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A West Coast band with D.C. vibes, Vancouver’s Reverter plays complex punk in a style seldom explored since Fugazi‘s 2001 hiatus.
Turning back the clock to pre-Internet, get-in-the-van days, the co-ed trio’s first LP Future You mines post-hardcore song structures and math-rock time signatures, inverting a tired trend or two.
In lieu of Ian MacKaye gruffness or Slint spoken-word, singer-guitarists Trish Kavanaugh and Kim Glennie‘s vocals encompass Breeders harmonies, Sleater-Kinney dissonance, even gutsy R&B pipiness.
As with ’90s Dischord riff-brokers Jawbox — clearly influential here — lead and rhythm are nebulous terms, and tonal language is clean save for occasional trebly overdrive.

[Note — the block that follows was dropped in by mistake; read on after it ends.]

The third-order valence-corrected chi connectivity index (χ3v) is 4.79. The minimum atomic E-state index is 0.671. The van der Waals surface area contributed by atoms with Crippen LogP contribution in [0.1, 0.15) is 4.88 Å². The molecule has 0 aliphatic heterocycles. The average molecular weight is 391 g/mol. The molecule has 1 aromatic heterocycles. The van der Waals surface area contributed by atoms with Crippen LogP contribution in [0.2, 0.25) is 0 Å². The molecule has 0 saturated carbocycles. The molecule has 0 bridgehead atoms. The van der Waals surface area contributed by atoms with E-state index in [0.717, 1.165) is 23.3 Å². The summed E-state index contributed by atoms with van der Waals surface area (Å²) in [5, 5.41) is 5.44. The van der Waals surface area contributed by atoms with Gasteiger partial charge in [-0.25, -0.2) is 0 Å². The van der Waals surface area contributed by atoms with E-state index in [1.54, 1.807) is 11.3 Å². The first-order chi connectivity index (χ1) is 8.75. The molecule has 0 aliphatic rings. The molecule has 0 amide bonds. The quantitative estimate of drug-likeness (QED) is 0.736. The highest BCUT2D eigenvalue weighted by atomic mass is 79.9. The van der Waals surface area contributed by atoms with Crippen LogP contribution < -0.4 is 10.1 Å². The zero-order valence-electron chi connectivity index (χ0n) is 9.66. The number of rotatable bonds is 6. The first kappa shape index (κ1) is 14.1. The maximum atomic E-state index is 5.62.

Baritone guitar stands in for bass, creating stellar interplay on tracks like the seasick “Quiche” and raised-eyebrow “Slinty Dance.” Barry Higginson‘s drumming is loose, jazzy and right-on.
With its live sound and four-to-six minute songs, Future You‘s uniformity seems intentional. There aren’t standouts so much as different puzzle pieces, but the slow-burning title track’s sweeping arpeggios and lockstep baritone counter-melodies come closest.
If Punk Planet still existed, they’d dig Reverter. If you remember that magazine — or just miss Fugazi — you probably will, too.
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